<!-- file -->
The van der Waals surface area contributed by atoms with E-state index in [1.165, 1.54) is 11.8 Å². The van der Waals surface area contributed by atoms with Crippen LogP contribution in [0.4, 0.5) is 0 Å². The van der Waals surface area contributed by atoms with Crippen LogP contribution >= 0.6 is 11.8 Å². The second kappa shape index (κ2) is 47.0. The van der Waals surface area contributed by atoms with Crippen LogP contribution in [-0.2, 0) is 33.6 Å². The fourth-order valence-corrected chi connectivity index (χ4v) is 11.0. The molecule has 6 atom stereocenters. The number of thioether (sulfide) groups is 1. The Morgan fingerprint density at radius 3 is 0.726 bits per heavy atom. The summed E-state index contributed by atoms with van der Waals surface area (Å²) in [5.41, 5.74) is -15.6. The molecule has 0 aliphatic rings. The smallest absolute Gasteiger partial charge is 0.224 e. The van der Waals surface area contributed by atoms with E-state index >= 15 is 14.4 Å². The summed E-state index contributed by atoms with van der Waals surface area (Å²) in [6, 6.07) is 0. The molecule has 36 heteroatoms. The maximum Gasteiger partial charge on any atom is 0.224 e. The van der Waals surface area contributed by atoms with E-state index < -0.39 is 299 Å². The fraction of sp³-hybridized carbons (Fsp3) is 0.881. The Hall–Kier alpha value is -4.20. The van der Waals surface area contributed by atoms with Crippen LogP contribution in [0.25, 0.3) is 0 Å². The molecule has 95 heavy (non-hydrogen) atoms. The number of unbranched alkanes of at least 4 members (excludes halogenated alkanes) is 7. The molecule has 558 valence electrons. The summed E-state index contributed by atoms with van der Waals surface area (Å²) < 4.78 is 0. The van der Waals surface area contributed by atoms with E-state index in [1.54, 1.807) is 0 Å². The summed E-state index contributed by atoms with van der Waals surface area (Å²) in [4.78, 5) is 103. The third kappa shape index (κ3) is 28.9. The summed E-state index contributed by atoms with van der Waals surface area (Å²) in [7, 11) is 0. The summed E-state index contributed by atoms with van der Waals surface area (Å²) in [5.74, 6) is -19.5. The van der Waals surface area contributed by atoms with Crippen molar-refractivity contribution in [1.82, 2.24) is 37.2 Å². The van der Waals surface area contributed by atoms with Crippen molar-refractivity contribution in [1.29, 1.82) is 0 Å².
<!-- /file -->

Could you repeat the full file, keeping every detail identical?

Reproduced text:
The van der Waals surface area contributed by atoms with E-state index in [1.165, 1.54) is 11.8 Å². The van der Waals surface area contributed by atoms with Crippen LogP contribution in [0.4, 0.5) is 0 Å². The van der Waals surface area contributed by atoms with Crippen LogP contribution >= 0.6 is 11.8 Å². The second kappa shape index (κ2) is 47.0. The van der Waals surface area contributed by atoms with Crippen LogP contribution in [-0.2, 0) is 33.6 Å². The fourth-order valence-corrected chi connectivity index (χ4v) is 11.0. The molecule has 6 atom stereocenters. The number of thioether (sulfide) groups is 1. The Morgan fingerprint density at radius 3 is 0.726 bits per heavy atom. The summed E-state index contributed by atoms with van der Waals surface area (Å²) in [5.41, 5.74) is -15.6. The molecule has 0 aliphatic rings. The smallest absolute Gasteiger partial charge is 0.224 e. The van der Waals surface area contributed by atoms with E-state index >= 15 is 14.4 Å². The summed E-state index contributed by atoms with van der Waals surface area (Å²) in [6, 6.07) is 0. The molecule has 36 heteroatoms. The maximum Gasteiger partial charge on any atom is 0.224 e. The van der Waals surface area contributed by atoms with E-state index < -0.39 is 299 Å². The fraction of sp³-hybridized carbons (Fsp3) is 0.881. The Hall–Kier alpha value is -4.20. The van der Waals surface area contributed by atoms with Crippen LogP contribution in [0.25, 0.3) is 0 Å². The molecule has 95 heavy (non-hydrogen) atoms. The number of unbranched alkanes of at least 4 members (excludes halogenated alkanes) is 7. The molecule has 558 valence electrons. The summed E-state index contributed by atoms with van der Waals surface area (Å²) < 4.78 is 0. The van der Waals surface area contributed by atoms with E-state index in [1.54, 1.807) is 0 Å². The summed E-state index contributed by atoms with van der Waals surface area (Å²) in [4.78, 5) is 103. The third kappa shape index (κ3) is 28.9. The summed E-state index contributed by atoms with van der Waals surface area (Å²) in [7, 11) is 0. The summed E-state index contributed by atoms with van der Waals surface area (Å²) in [5.74, 6) is -19.5. The van der Waals surface area contributed by atoms with Crippen molar-refractivity contribution in [1.82, 2.24) is 37.2 Å². The van der Waals surface area contributed by atoms with Crippen molar-refractivity contribution in [1.29, 1.82) is 0 Å².